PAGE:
Major League Baseball is widely considered one of the most important leagues to secure a handle on for betting purposes, thanks to both the long season and the summer months when it dominates the sports landscape. Like any other sport, there are several trends to be aware of when it comes to handicapping the MLB. Some of these trends have proven themselves more reliable than others. Here are three MLB betting trends to trust.
Backing Divisional Underdogs
While there will certainly be outliers to this trend, (see the Baltimore Orioles woeful 2-17 record last season against the division-rival New York Yankees), it is generally a profitable strategy to back underdogs in divisional games. Given that the teams within a respective division all play each other 19 times a year, there is an increased level of familiarity with the opponent. Data collected between 2005 and 2018 supported this trend, as divisional underdogs pulled in +83.72 units of profit while underdogs in non-divisional games lost a tremendous amount, -574.62 units to be exact. If you also account for divisional underdogs on the road, the profitability of this trend increases due to the public’s tendency to overvalue home-field advantage. This leads to greater value on the visiting team both in divisional matchups and many inter-division games as well.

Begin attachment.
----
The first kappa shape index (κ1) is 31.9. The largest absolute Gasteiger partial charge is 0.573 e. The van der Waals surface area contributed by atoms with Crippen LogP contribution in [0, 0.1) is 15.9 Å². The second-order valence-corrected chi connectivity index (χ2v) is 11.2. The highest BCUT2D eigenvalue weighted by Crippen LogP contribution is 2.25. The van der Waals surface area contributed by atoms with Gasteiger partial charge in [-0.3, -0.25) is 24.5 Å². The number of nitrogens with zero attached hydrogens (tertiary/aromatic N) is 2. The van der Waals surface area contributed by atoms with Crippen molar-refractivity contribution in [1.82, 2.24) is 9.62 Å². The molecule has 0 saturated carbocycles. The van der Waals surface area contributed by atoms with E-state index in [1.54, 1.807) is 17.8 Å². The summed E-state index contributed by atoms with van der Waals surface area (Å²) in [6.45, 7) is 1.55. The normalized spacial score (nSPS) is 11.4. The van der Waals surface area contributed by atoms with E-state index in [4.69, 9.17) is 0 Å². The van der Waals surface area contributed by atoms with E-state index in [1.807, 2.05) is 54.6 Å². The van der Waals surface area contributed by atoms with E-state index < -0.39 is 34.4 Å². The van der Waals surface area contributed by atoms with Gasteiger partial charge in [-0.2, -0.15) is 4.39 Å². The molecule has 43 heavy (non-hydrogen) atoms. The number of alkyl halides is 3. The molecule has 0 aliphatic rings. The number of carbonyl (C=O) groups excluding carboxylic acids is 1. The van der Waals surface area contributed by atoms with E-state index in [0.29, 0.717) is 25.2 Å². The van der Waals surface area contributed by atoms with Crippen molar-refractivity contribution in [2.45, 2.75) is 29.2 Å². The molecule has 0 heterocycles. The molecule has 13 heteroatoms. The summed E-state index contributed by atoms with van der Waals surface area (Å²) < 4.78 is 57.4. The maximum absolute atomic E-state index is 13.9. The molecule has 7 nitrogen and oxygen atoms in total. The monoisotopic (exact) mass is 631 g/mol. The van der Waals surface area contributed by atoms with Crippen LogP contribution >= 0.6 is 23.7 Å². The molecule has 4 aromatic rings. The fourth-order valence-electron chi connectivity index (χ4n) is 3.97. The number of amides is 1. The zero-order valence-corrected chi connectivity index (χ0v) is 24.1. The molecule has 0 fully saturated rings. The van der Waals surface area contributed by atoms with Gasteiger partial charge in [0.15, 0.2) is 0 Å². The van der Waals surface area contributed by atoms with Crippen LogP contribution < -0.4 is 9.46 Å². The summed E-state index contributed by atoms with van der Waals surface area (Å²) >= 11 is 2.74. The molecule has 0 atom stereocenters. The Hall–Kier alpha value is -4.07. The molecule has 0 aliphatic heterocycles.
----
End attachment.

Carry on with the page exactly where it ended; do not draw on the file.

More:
Avoiding Big Favorites
Siding with heavy favorites when regularly betting the MLB is a recipe for disaster. Because the sportsbooks know the public will be looking to bet the favorites, they will almost always be overpriced. Similar to the Dallas Cowboys in the NFL, you will routinely find that public MLB teams like the New York Yankees, Boston Red Sox, and Los Angeles Dodgers have inflated lines due to their notoriety alone. While heavy favorites win over 60% of the time going back to 2005, attempting to bet those favorites regularly results in nearly 200 lost units. Last year provided a classic example of why laying the lumber on heavy favorites is risky business when the Detroit Tigers defeated the Houston Astros as +435 underdogs. You would’ve had to lay $560 on the Astros in that game just to win $100! The profits generated from betting heavy favorites are minimal and the losses can be drastic.
For those used to betting the point spread in the NFL or NBA, the run line offering on MLB games is slightly different in that it is fixed at a spread of 1.5 for every game. The moneyline favorite always earns the -1.5 spread on the run line while the moneyline underdog is +1.5. With that said, the underdog team catching 1.5 on the run line is almost always the favorite in terms of the juice on the wager due to the high propensity of one-run outcomes in the MLB. Over the course of a season, the total amount of games decided by 1-run usually falls between 28% and 32%. This equates to every 3 out of 10 games being decided by a single run for a given ballclub. By tracking the final scores of each team throughout the season, you will get a pretty good idea of when a one-run decision is due, or long overdue.